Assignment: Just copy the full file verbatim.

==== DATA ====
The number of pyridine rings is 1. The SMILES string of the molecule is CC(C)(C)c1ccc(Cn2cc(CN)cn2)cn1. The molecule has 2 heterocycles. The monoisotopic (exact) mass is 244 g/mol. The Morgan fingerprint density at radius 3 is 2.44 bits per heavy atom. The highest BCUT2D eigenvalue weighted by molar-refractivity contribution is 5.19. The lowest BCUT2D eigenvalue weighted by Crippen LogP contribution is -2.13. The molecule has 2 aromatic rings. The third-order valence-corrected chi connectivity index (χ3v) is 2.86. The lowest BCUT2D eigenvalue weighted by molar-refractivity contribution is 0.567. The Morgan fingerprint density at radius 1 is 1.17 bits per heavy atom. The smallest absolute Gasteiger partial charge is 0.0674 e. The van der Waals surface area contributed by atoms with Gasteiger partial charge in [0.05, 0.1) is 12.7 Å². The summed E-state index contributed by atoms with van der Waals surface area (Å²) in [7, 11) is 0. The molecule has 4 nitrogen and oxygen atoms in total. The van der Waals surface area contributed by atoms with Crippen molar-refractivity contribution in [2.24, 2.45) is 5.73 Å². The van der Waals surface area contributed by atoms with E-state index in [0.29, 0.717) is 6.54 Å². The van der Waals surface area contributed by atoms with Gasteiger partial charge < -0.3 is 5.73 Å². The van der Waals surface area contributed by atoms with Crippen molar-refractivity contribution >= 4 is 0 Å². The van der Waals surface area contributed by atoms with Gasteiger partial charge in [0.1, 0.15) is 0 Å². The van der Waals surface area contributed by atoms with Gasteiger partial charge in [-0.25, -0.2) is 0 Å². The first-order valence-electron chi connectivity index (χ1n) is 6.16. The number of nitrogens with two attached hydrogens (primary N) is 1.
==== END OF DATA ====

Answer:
The number of pyridine rings is 1. The SMILES string of the molecule is CC(C)(C)c1ccc(Cn2cc(CN)cn2)cn1. The molecule has 2 heterocycles. The monoisotopic (exact) mass is 244 g/mol. The Morgan fingerprint density at radius 3 is 2.44 bits per heavy atom. The highest BCUT2D eigenvalue weighted by molar-refractivity contribution is 5.19. The lowest BCUT2D eigenvalue weighted by Crippen LogP contribution is -2.13. The molecule has 2 aromatic rings. The third-order valence-corrected chi connectivity index (χ3v) is 2.86. The lowest BCUT2D eigenvalue weighted by molar-refractivity contribution is 0.567. The Morgan fingerprint density at radius 1 is 1.17 bits per heavy atom. The smallest absolute Gasteiger partial charge is 0.0674 e. The van der Waals surface area contributed by atoms with Gasteiger partial charge in [0.05, 0.1) is 12.7 Å². The summed E-state index contributed by atoms with van der Waals surface area (Å²) in [7, 11) is 0. The molecule has 4 nitrogen and oxygen atoms in total. The van der Waals surface area contributed by atoms with Crippen molar-refractivity contribution in [2.24, 2.45) is 5.73 Å². The van der Waals surface area contributed by atoms with E-state index in [0.29, 0.717) is 6.54 Å². The van der Waals surface area contributed by atoms with Gasteiger partial charge < -0.3 is 5.73 Å². The van der Waals surface area contributed by atoms with Crippen molar-refractivity contribution >= 4 is 0 Å². The van der Waals surface area contributed by atoms with Gasteiger partial charge in [0.1, 0.15) is 0 Å². The van der Waals surface area contributed by atoms with Gasteiger partial charge in [-0.25, -0.2) is 0 Å². The first-order valence-electron chi connectivity index (χ1n) is 6.16. The number of nitrogens with two attached hydrogens (primary N) is 1.